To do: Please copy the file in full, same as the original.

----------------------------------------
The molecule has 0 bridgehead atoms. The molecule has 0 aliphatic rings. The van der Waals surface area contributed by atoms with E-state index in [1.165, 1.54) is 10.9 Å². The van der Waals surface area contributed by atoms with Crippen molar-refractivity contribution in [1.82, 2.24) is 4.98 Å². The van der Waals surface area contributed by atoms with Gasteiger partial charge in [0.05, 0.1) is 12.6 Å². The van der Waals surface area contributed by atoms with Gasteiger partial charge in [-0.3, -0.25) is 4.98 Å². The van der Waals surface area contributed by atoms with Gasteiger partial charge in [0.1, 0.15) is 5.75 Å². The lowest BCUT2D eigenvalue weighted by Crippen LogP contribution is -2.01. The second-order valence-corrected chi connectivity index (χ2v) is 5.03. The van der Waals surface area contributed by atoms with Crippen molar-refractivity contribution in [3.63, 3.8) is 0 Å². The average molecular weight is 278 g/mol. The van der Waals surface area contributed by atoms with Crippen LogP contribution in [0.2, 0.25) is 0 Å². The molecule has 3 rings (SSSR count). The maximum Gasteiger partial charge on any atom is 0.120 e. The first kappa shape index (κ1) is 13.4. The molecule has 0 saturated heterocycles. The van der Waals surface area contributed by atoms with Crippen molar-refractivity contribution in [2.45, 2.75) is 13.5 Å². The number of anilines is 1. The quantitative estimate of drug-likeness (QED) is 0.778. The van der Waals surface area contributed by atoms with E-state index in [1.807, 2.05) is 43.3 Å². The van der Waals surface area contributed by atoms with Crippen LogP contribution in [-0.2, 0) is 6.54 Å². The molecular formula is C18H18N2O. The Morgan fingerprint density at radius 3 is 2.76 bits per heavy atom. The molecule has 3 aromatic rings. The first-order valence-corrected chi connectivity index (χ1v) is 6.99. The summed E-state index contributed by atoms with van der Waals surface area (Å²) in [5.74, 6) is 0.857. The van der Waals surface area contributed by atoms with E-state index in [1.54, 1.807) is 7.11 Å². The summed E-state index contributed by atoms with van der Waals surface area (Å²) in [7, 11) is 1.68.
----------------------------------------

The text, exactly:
The molecule has 0 bridgehead atoms. The molecule has 0 aliphatic rings. The van der Waals surface area contributed by atoms with E-state index in [1.165, 1.54) is 10.9 Å². The van der Waals surface area contributed by atoms with Crippen molar-refractivity contribution in [1.82, 2.24) is 4.98 Å². The van der Waals surface area contributed by atoms with Gasteiger partial charge in [0.05, 0.1) is 12.6 Å². The van der Waals surface area contributed by atoms with Gasteiger partial charge in [-0.3, -0.25) is 4.98 Å². The van der Waals surface area contributed by atoms with Gasteiger partial charge in [0.1, 0.15) is 5.75 Å². The lowest BCUT2D eigenvalue weighted by Crippen LogP contribution is -2.01. The second-order valence-corrected chi connectivity index (χ2v) is 5.03. The van der Waals surface area contributed by atoms with Crippen molar-refractivity contribution in [3.63, 3.8) is 0 Å². The average molecular weight is 278 g/mol. The van der Waals surface area contributed by atoms with Crippen LogP contribution in [0.2, 0.25) is 0 Å². The molecule has 3 rings (SSSR count). The maximum Gasteiger partial charge on any atom is 0.120 e. The first kappa shape index (κ1) is 13.4. The molecule has 0 saturated heterocycles. The van der Waals surface area contributed by atoms with Crippen molar-refractivity contribution in [2.45, 2.75) is 13.5 Å². The number of anilines is 1. The quantitative estimate of drug-likeness (QED) is 0.778. The van der Waals surface area contributed by atoms with E-state index in [1.807, 2.05) is 43.3 Å². The van der Waals surface area contributed by atoms with Crippen LogP contribution in [-0.2, 0) is 6.54 Å². The molecular formula is C18H18N2O. The Morgan fingerprint density at radius 3 is 2.76 bits per heavy atom. The molecule has 3 aromatic rings. The first-order valence-corrected chi connectivity index (χ1v) is 6.99. The summed E-state index contributed by atoms with van der Waals surface area (Å²) in [5.74, 6) is 0.857. The van der Waals surface area contributed by atoms with E-state index in [1.54, 1.807) is 7.11 Å². The summed E-state index contributed by atoms with van der Waals surface area (Å²) in [7, 11) is 1.68.